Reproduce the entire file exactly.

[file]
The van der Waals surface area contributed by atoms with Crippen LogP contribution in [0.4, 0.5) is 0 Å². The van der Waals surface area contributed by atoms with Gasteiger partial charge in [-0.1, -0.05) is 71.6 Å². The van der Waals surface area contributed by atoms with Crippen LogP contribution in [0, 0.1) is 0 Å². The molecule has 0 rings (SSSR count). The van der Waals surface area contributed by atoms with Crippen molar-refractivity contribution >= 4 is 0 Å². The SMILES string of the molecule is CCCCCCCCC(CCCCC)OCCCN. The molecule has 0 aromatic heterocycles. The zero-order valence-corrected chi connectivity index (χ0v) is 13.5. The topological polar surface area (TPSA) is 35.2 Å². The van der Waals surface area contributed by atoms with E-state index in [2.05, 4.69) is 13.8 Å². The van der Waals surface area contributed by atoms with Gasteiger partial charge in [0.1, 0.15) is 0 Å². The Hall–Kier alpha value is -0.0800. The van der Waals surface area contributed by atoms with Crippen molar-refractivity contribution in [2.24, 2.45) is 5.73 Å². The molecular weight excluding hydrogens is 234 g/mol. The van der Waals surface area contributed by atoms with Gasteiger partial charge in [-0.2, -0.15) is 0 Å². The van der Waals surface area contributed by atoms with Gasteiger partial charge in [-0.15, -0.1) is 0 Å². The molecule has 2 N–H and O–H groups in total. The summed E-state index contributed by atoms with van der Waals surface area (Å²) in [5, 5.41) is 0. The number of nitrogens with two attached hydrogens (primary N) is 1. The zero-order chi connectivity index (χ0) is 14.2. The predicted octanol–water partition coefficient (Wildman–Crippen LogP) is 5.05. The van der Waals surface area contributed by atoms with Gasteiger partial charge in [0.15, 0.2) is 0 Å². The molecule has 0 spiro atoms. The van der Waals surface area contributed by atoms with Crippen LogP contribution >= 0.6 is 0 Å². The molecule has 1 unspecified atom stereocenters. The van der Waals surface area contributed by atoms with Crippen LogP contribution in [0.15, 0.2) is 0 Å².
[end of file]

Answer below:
The van der Waals surface area contributed by atoms with Crippen LogP contribution in [0.4, 0.5) is 0 Å². The van der Waals surface area contributed by atoms with Gasteiger partial charge in [-0.1, -0.05) is 71.6 Å². The van der Waals surface area contributed by atoms with Crippen LogP contribution in [0, 0.1) is 0 Å². The molecule has 0 rings (SSSR count). The van der Waals surface area contributed by atoms with Crippen molar-refractivity contribution >= 4 is 0 Å². The SMILES string of the molecule is CCCCCCCCC(CCCCC)OCCCN. The molecule has 0 aromatic heterocycles. The zero-order valence-corrected chi connectivity index (χ0v) is 13.5. The topological polar surface area (TPSA) is 35.2 Å². The van der Waals surface area contributed by atoms with E-state index in [2.05, 4.69) is 13.8 Å². The van der Waals surface area contributed by atoms with Gasteiger partial charge in [0.1, 0.15) is 0 Å². The Hall–Kier alpha value is -0.0800. The van der Waals surface area contributed by atoms with Crippen molar-refractivity contribution in [2.24, 2.45) is 5.73 Å². The molecular weight excluding hydrogens is 234 g/mol. The van der Waals surface area contributed by atoms with Gasteiger partial charge in [-0.2, -0.15) is 0 Å². The van der Waals surface area contributed by atoms with Gasteiger partial charge in [-0.15, -0.1) is 0 Å². The molecule has 2 N–H and O–H groups in total. The summed E-state index contributed by atoms with van der Waals surface area (Å²) in [5, 5.41) is 0. The number of nitrogens with two attached hydrogens (primary N) is 1. The zero-order chi connectivity index (χ0) is 14.2. The predicted octanol–water partition coefficient (Wildman–Crippen LogP) is 5.05. The van der Waals surface area contributed by atoms with Gasteiger partial charge in [0.15, 0.2) is 0 Å². The molecule has 0 spiro atoms. The van der Waals surface area contributed by atoms with Crippen LogP contribution >= 0.6 is 0 Å². The molecule has 1 unspecified atom stereocenters. The van der Waals surface area contributed by atoms with Crippen LogP contribution in [0.15, 0.2) is 0 Å².